Tuesday, February 21, 2012

Deformed trout linked to mining contaminants in eastern Idaho streams

Are two heads better than one? Ask J. R. Simplot Co.
Selenium contamination traced to phosphate mines in one of America's greatest backcountry travel and recreation locales -- Greater Yellowstone -- is leading to profound deformities among trout in southeastern Idaho's mountain streams.

The New York Times carried a story Feb. 23, 2012, that further exposed a study by J. R. Simplot Co. in support of easing standards for selenium contamination in Idaho streams. The study included photos of two-headed fish, a consequence of stream poisoning by Simplot's Smoky Mountain Mine.

The mountains of southeastern Idaho, for decades the focus of reckless phosphate-mining operations, are among the American West's premier destinations for hunting, fishing, camping, hiking and adventure motoring. Of all the regions I've explored in my backroad travels, the wildlands of southeastern Idaho rank high among those in need of responsible stewardship.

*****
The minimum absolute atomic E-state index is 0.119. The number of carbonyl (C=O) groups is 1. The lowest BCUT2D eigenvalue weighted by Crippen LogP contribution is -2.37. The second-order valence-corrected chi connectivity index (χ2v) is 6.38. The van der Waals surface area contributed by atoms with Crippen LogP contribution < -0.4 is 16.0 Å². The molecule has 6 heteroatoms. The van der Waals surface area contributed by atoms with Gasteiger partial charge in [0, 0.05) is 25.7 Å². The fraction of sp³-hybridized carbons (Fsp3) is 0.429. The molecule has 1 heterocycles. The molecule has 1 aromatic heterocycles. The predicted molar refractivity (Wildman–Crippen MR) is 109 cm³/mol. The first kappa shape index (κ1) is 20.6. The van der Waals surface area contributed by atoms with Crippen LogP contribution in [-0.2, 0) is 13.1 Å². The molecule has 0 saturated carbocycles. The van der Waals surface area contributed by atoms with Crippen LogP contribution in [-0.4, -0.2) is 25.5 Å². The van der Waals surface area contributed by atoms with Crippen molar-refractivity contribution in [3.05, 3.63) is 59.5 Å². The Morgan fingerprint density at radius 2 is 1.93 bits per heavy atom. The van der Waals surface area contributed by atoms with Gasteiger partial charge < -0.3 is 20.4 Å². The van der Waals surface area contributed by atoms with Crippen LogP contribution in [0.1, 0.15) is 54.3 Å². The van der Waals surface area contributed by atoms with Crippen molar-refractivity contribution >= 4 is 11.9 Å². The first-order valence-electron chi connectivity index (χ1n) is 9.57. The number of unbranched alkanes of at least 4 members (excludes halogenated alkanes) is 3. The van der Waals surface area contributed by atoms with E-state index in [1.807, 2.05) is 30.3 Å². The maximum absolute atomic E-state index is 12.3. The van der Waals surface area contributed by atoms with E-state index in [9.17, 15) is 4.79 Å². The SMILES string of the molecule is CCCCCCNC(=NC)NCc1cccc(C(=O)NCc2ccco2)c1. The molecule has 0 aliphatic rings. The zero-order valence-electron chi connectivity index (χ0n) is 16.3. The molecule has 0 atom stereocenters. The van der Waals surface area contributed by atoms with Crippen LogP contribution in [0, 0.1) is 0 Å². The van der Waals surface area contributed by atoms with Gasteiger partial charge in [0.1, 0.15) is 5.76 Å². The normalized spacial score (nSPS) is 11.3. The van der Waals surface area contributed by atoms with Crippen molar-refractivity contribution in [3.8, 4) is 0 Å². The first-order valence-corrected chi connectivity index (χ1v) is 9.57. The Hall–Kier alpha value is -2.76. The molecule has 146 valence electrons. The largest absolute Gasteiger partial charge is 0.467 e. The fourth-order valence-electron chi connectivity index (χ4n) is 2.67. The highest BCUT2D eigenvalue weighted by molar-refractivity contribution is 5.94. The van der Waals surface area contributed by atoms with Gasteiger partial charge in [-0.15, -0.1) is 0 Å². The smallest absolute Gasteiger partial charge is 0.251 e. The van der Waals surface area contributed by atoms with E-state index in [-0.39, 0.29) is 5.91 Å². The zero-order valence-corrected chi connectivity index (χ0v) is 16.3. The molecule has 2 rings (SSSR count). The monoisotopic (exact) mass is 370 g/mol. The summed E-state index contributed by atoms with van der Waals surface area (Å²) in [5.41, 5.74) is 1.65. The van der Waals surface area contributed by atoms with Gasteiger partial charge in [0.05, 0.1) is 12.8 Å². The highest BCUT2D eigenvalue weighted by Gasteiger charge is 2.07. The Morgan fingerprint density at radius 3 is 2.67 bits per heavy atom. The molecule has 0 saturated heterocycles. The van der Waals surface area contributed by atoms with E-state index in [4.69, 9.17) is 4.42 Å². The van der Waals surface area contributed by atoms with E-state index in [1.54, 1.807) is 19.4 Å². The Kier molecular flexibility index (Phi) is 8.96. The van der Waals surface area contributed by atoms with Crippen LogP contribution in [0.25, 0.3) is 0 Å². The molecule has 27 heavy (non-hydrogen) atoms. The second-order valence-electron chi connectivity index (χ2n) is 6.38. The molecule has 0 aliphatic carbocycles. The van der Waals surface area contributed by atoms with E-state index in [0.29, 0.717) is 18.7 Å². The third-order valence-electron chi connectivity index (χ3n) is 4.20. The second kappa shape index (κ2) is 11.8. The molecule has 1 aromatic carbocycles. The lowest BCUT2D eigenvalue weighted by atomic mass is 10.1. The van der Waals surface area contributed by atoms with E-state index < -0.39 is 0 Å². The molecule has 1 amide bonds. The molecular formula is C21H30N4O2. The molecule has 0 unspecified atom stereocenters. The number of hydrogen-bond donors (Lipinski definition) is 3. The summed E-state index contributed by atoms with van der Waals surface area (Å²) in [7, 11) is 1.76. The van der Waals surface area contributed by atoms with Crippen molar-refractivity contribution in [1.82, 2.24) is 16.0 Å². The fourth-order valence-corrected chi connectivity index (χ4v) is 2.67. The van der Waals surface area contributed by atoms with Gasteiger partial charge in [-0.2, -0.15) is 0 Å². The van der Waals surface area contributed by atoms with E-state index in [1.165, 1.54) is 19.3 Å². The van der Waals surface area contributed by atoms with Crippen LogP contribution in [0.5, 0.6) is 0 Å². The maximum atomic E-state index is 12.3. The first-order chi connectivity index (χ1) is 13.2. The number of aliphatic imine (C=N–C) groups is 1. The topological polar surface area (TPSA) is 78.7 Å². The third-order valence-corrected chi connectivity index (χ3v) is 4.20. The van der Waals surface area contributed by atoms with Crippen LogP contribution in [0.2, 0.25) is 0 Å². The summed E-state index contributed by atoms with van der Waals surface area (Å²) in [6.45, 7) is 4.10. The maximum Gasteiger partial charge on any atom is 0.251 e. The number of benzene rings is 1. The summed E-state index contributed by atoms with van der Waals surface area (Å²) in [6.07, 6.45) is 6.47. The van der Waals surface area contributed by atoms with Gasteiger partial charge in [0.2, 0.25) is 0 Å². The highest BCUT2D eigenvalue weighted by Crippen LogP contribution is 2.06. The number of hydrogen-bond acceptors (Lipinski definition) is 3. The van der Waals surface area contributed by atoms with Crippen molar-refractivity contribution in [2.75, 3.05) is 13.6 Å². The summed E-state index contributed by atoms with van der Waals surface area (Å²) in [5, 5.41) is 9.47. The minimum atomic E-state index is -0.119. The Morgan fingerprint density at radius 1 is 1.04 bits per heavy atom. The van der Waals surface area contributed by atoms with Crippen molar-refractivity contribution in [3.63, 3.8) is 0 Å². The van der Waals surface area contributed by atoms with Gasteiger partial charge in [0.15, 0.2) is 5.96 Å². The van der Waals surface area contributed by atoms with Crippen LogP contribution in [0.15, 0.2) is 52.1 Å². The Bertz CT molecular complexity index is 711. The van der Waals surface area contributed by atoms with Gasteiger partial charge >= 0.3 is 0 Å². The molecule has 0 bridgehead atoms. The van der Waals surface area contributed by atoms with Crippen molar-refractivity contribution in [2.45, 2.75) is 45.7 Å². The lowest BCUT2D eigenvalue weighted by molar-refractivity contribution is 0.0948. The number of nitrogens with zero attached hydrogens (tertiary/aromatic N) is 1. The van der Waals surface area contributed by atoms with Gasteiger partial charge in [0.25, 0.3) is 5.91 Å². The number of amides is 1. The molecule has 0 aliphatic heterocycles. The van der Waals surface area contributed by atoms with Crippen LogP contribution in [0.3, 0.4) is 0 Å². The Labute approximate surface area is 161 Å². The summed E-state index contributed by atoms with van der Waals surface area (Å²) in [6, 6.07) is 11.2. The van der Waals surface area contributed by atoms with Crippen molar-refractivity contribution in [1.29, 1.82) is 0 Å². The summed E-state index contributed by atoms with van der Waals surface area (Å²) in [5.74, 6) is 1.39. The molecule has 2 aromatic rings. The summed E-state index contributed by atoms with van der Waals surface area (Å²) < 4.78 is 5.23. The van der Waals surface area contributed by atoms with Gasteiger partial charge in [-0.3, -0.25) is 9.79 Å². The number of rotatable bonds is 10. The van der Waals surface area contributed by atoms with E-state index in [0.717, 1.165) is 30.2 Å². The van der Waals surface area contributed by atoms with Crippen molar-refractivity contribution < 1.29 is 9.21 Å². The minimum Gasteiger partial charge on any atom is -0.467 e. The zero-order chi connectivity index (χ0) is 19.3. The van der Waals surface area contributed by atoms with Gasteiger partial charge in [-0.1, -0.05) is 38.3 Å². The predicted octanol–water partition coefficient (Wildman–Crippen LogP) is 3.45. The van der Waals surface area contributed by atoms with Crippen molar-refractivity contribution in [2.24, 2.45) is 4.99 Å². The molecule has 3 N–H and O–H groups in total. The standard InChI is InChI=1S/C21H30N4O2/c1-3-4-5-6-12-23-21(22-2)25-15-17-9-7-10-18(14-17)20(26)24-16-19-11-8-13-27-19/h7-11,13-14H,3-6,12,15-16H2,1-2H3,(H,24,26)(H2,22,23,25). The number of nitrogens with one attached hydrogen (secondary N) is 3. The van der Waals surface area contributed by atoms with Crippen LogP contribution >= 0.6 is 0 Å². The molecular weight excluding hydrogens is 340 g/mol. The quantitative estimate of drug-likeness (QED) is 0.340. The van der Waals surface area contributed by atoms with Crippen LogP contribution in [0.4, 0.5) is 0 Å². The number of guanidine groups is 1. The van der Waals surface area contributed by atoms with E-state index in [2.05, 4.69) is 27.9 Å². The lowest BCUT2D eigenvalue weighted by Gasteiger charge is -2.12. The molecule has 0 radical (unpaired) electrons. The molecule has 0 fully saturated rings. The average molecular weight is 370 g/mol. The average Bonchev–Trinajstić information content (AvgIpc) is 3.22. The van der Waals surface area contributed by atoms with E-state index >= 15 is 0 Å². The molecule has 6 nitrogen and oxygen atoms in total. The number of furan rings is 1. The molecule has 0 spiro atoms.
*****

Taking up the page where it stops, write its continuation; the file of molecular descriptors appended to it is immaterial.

Yet as scenic as these mountains are, scientists are finding two-headed trout in the streams. It is an ominous sign that silenium from Simplot's mines is poisoning water sources in the publicly owned wildlands of Idaho.

"Phosphate mines in Greater Yellowstone have scarred the landscape and dumped poisonous selenium into area streams in substantial amounts, killing horses, livestock and wildlife, and ruining habitat of the struggling Yellowstone cutthroat trout," says the Greater Yellowstone Coalition. The group working to halt the contamination of our streams by phosphate mining.

Learn more here.

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